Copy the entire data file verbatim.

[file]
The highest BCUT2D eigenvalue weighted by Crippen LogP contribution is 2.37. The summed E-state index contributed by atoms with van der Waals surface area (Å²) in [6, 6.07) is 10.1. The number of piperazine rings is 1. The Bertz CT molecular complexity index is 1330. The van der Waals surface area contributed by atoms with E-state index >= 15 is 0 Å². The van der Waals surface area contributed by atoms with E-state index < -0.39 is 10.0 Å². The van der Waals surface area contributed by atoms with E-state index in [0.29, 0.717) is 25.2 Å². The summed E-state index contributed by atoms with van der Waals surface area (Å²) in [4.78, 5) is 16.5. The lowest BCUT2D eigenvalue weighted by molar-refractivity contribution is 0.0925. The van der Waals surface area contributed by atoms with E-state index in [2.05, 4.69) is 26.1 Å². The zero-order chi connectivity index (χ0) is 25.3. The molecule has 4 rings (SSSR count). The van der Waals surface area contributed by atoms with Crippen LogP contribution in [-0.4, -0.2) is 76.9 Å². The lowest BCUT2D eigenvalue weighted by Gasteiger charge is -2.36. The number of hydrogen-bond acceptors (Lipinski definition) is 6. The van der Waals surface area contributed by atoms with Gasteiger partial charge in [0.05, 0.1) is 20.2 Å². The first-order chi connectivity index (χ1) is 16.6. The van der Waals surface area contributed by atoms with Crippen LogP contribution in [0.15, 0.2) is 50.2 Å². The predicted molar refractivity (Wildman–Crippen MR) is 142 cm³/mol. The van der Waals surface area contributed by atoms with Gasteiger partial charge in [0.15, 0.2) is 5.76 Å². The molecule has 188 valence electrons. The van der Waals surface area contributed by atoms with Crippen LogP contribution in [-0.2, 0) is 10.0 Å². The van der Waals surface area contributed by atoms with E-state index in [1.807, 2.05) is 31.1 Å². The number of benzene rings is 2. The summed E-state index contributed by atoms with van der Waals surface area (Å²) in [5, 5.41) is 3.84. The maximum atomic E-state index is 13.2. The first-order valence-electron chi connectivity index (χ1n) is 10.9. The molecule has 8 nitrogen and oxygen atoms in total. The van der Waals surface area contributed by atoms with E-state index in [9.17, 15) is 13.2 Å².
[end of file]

The highest BCUT2D eigenvalue weighted by Crippen LogP contribution is 2.37. The summed E-state index contributed by atoms with van der Waals surface area (Å²) in [6, 6.07) is 10.1. The number of piperazine rings is 1. The Bertz CT molecular complexity index is 1330. The van der Waals surface area contributed by atoms with E-state index >= 15 is 0 Å². The van der Waals surface area contributed by atoms with E-state index < -0.39 is 10.0 Å². The van der Waals surface area contributed by atoms with E-state index in [0.29, 0.717) is 25.2 Å². The summed E-state index contributed by atoms with van der Waals surface area (Å²) in [4.78, 5) is 16.5. The lowest BCUT2D eigenvalue weighted by molar-refractivity contribution is 0.0925. The van der Waals surface area contributed by atoms with E-state index in [2.05, 4.69) is 26.1 Å². The zero-order chi connectivity index (χ0) is 25.3. The molecule has 4 rings (SSSR count). The van der Waals surface area contributed by atoms with Crippen LogP contribution in [-0.4, -0.2) is 76.9 Å². The lowest BCUT2D eigenvalue weighted by Gasteiger charge is -2.36. The number of hydrogen-bond acceptors (Lipinski definition) is 6. The van der Waals surface area contributed by atoms with Gasteiger partial charge in [0.05, 0.1) is 20.2 Å². The first-order chi connectivity index (χ1) is 16.6. The van der Waals surface area contributed by atoms with Crippen LogP contribution in [0.15, 0.2) is 50.2 Å². The predicted molar refractivity (Wildman–Crippen MR) is 142 cm³/mol. The van der Waals surface area contributed by atoms with Gasteiger partial charge in [0.15, 0.2) is 5.76 Å². The molecule has 188 valence electrons. The van der Waals surface area contributed by atoms with Crippen LogP contribution in [-0.2, 0) is 10.0 Å². The van der Waals surface area contributed by atoms with E-state index in [1.807, 2.05) is 31.1 Å². The number of benzene rings is 2. The summed E-state index contributed by atoms with van der Waals surface area (Å²) in [5, 5.41) is 3.84. The maximum atomic E-state index is 13.2. The first-order valence-electron chi connectivity index (χ1n) is 10.9. The molecule has 8 nitrogen and oxygen atoms in total. The van der Waals surface area contributed by atoms with E-state index in [9.17, 15) is 13.2 Å².